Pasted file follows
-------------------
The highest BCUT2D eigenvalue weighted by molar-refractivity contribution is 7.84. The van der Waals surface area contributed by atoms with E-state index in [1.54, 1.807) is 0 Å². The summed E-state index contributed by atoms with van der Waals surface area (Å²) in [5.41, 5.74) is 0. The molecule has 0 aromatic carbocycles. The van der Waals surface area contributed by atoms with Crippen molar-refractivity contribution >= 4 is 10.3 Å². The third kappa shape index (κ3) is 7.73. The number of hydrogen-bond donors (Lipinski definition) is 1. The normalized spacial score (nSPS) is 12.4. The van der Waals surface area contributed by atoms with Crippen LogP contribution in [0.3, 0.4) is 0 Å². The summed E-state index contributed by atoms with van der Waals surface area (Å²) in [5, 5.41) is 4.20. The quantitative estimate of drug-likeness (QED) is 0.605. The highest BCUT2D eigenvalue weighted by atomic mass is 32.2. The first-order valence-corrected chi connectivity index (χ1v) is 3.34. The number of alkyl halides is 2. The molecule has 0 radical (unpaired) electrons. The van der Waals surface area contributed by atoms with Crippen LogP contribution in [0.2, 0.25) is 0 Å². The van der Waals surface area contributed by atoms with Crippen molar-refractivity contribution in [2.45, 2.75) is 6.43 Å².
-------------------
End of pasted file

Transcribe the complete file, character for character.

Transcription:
The highest BCUT2D eigenvalue weighted by molar-refractivity contribution is 7.84. The van der Waals surface area contributed by atoms with E-state index in [1.54, 1.807) is 0 Å². The summed E-state index contributed by atoms with van der Waals surface area (Å²) in [5.41, 5.74) is 0. The molecule has 0 aromatic carbocycles. The van der Waals surface area contributed by atoms with Crippen molar-refractivity contribution >= 4 is 10.3 Å². The third kappa shape index (κ3) is 7.73. The number of hydrogen-bond donors (Lipinski definition) is 1. The normalized spacial score (nSPS) is 12.4. The van der Waals surface area contributed by atoms with Crippen LogP contribution in [0.3, 0.4) is 0 Å². The summed E-state index contributed by atoms with van der Waals surface area (Å²) in [5, 5.41) is 4.20. The quantitative estimate of drug-likeness (QED) is 0.605. The highest BCUT2D eigenvalue weighted by atomic mass is 32.2. The first-order valence-corrected chi connectivity index (χ1v) is 3.34. The number of alkyl halides is 2. The molecule has 0 radical (unpaired) electrons. The van der Waals surface area contributed by atoms with Crippen LogP contribution in [0.2, 0.25) is 0 Å². The van der Waals surface area contributed by atoms with Crippen molar-refractivity contribution in [2.45, 2.75) is 6.43 Å².